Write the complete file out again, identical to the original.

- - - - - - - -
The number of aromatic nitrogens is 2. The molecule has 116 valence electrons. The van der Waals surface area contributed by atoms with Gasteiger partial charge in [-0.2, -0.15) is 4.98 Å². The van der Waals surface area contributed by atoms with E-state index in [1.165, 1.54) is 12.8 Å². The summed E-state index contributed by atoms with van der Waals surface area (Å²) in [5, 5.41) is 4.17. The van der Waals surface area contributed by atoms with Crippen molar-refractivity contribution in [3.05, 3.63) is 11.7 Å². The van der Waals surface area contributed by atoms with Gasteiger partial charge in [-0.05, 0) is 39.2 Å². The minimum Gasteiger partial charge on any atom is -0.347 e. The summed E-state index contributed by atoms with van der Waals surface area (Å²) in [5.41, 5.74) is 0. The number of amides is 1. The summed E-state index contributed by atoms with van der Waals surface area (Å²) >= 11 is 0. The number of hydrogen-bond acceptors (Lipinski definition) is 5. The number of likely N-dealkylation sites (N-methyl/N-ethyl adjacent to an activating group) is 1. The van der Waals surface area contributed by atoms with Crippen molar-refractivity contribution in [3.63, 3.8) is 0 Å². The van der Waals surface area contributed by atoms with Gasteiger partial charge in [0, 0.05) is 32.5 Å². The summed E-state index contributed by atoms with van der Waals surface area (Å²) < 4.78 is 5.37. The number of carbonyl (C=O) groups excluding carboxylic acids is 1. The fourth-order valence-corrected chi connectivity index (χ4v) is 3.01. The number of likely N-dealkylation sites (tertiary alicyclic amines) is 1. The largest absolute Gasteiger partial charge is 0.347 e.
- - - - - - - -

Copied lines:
The number of aromatic nitrogens is 2. The molecule has 116 valence electrons. The van der Waals surface area contributed by atoms with Gasteiger partial charge in [-0.2, -0.15) is 4.98 Å². The van der Waals surface area contributed by atoms with E-state index in [1.165, 1.54) is 12.8 Å². The summed E-state index contributed by atoms with van der Waals surface area (Å²) in [5, 5.41) is 4.17. The van der Waals surface area contributed by atoms with Crippen molar-refractivity contribution in [3.05, 3.63) is 11.7 Å². The van der Waals surface area contributed by atoms with Gasteiger partial charge in [-0.05, 0) is 39.2 Å². The minimum Gasteiger partial charge on any atom is -0.347 e. The summed E-state index contributed by atoms with van der Waals surface area (Å²) in [5.41, 5.74) is 0. The number of amides is 1. The summed E-state index contributed by atoms with van der Waals surface area (Å²) >= 11 is 0. The number of hydrogen-bond acceptors (Lipinski definition) is 5. The number of likely N-dealkylation sites (N-methyl/N-ethyl adjacent to an activating group) is 1. The van der Waals surface area contributed by atoms with Crippen molar-refractivity contribution in [3.63, 3.8) is 0 Å². The van der Waals surface area contributed by atoms with Gasteiger partial charge in [0, 0.05) is 32.5 Å². The summed E-state index contributed by atoms with van der Waals surface area (Å²) < 4.78 is 5.37. The number of carbonyl (C=O) groups excluding carboxylic acids is 1. The fourth-order valence-corrected chi connectivity index (χ4v) is 3.01. The number of likely N-dealkylation sites (tertiary alicyclic amines) is 1. The largest absolute Gasteiger partial charge is 0.347 e.